Legal update: Accommodating 16- and 17-year-olds

A recent court decision means that section 20 should be used to provide accommodation to children excluded by their family, writes Ed Mitchel

The law lords decision in R(G) v Southwark LBC (May 2009) means that councils have to prepare to accommodate many more homeless 16- and 17-year-olds. However, it is not a foregone conclusion that children’s services will have to accommodate all homeless 16- and 17-year-olds.

Here we will look at when the duty to accommodate does and does not arise.

Section 20 sets out a number of cases where a child in need must be accommodated by a local authority children’s services department.

In G’s case, the law lords held that this section takes precedence over homelessness legislation.

Accordingly, if the section 20 duty is triggered, a child must be accommodated by the children’s services and not referred to the housing department.

What was important about G’s case was that it established that, where a homeless 16- or 17-year-old has been excluded from the family home, s/he is likely to be entitled to section 20 accommodation, including associated support services and, potentially, leaving care services upon reaching adulthood.

Conditions to be met

Previously, many such children have tended to be accommodated by housing services under the homelessness legislation. There are, however, some conditions, all of which must be met in order for the section 20 duty to arise.

● Condition one – the “child” must actually be a child.

This is often an issue with newly arrived young people. It is for the local authority and not the courts to decide whether a person is aged under 18 (M v Lambeth LBC (2008)).

● Condition two – the child must be within the authority’s area.

Mere physical presence in the authority’s area is sufficient. Questions of “ordinary residence” are irrelevant when deciding if the section 20 duty has arisen. But ordinary residence is highly relevant when it comes to recouping costs.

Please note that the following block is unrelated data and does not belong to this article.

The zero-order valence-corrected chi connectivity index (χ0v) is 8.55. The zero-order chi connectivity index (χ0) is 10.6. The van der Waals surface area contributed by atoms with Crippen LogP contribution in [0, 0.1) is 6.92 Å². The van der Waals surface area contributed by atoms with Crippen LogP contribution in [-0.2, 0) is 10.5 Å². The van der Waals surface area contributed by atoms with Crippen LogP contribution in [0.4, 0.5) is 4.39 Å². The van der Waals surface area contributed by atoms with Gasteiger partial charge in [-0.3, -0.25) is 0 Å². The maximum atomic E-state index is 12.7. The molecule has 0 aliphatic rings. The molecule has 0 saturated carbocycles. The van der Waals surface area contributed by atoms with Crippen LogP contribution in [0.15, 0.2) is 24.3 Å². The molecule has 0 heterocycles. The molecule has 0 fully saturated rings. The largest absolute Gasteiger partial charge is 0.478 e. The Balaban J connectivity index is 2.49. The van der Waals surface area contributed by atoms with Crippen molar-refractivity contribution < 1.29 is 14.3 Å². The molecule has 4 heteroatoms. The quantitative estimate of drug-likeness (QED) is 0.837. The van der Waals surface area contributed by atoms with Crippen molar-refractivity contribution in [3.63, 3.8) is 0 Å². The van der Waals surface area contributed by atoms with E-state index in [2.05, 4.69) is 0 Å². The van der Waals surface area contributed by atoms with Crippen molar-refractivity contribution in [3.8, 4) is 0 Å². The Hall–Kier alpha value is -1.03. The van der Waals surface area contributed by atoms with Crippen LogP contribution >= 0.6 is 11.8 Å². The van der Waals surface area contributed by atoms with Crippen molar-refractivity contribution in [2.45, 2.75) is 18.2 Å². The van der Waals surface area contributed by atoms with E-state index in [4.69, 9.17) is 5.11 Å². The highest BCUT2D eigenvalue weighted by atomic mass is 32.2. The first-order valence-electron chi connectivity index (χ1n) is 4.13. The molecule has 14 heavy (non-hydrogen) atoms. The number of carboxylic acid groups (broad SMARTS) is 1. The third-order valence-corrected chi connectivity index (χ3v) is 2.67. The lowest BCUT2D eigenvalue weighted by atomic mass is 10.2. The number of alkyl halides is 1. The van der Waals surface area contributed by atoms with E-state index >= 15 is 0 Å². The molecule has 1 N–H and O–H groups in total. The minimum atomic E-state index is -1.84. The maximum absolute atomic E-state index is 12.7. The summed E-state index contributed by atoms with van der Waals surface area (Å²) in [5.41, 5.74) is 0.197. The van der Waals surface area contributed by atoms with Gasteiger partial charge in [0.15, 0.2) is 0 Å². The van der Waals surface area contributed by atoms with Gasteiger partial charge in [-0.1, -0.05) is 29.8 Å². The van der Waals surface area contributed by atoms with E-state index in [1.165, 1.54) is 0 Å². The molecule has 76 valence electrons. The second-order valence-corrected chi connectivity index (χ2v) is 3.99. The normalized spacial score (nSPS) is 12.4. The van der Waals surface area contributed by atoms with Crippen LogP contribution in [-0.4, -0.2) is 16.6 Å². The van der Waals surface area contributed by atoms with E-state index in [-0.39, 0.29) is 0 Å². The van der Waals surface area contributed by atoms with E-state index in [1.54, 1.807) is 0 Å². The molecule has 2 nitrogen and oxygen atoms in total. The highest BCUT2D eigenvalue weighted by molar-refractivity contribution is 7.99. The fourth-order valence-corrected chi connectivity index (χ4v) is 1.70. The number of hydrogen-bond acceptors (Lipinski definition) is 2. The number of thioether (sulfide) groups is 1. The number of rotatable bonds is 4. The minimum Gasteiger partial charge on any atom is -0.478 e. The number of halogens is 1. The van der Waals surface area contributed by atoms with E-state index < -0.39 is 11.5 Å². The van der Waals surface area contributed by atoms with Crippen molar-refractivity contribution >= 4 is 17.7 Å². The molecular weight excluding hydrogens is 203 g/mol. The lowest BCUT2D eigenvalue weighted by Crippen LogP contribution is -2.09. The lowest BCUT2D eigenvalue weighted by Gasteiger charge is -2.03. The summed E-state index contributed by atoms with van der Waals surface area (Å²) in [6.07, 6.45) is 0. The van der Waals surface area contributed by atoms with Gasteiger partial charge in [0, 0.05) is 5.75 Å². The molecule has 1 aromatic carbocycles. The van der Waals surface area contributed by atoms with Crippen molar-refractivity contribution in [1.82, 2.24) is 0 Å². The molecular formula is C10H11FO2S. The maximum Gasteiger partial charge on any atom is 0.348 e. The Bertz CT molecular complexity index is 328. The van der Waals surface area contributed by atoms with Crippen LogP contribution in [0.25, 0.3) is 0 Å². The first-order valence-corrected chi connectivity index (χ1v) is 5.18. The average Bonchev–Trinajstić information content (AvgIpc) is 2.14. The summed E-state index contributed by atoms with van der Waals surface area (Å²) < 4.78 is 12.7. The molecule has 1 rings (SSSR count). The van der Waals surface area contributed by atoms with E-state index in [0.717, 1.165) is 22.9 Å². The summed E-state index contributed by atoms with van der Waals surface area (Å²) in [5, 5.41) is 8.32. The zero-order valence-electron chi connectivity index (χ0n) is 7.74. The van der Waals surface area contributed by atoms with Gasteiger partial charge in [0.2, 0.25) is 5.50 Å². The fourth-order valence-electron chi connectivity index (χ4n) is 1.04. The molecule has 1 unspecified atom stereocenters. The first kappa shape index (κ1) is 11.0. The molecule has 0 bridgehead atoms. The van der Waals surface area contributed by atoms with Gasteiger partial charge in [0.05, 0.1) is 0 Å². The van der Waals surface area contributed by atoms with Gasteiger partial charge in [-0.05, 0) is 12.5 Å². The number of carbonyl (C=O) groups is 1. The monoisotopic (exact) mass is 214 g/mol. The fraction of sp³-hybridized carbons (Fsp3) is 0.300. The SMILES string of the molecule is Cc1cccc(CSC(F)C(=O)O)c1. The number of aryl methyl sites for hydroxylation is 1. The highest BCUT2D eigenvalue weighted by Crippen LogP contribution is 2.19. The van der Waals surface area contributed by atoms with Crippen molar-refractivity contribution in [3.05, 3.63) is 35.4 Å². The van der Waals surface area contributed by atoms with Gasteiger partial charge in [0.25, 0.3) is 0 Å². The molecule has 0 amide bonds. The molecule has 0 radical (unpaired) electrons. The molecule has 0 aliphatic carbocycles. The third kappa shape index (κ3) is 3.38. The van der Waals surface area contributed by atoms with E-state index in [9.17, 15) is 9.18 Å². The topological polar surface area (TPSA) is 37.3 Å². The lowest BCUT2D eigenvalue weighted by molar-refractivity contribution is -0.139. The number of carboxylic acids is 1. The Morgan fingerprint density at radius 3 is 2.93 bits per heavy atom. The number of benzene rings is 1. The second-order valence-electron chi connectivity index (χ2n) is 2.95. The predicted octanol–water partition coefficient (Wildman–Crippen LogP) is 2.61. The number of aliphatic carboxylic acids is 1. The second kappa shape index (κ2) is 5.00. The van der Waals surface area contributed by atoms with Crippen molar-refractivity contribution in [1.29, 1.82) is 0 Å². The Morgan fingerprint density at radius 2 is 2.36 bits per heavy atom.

Where a council accommodates a child who is ordinarily resident in another council’s area, it can recover its costs from that other council (section 29(7) of the Children Act).

● Condition three – the child must be a child in need.

Not all homeless children will match the definition of “child in need” in section 17 of the Children Act. In the case of G, the law lords said that this requires “careful assessment”.

But it should be noted that the law lords also said that “it cannot seriously be suggested that a child excluded from home who is sofa surfingmore often sleeping in cars, snatching showers and washing his clothes when he can, is not in need”.

● Condition four – the child must require accommodation.

Usually it will be obvious that a homeless child requires accommodation but not always. The Law Lords said: “There may be cases where the child does have a home to go to, whether on his own or with family or friends, but needs help in getting there, or getting into it, or in having it made habitable or safe.” Such a child could fairly be said not to “require” accommodation.

● Condition five – the accommodation must be required for a particular reason.

A child’s need for accommodation must have arisen for a reason specified in section 20(1), the most common being where a child’s usual carer is prevented from providing him/her with suitable accommodation or care.

Significantly, in G the Law Lords said that a child who has been excluded from the family home is a child whose carer is prevented from providing suitable accommodation.

Ed Mitchell is a solicitor and editor of Social Care Law Today

This article is published in the 16 July issue of Community Care under the heading Law lords widen social servies support to homeless children

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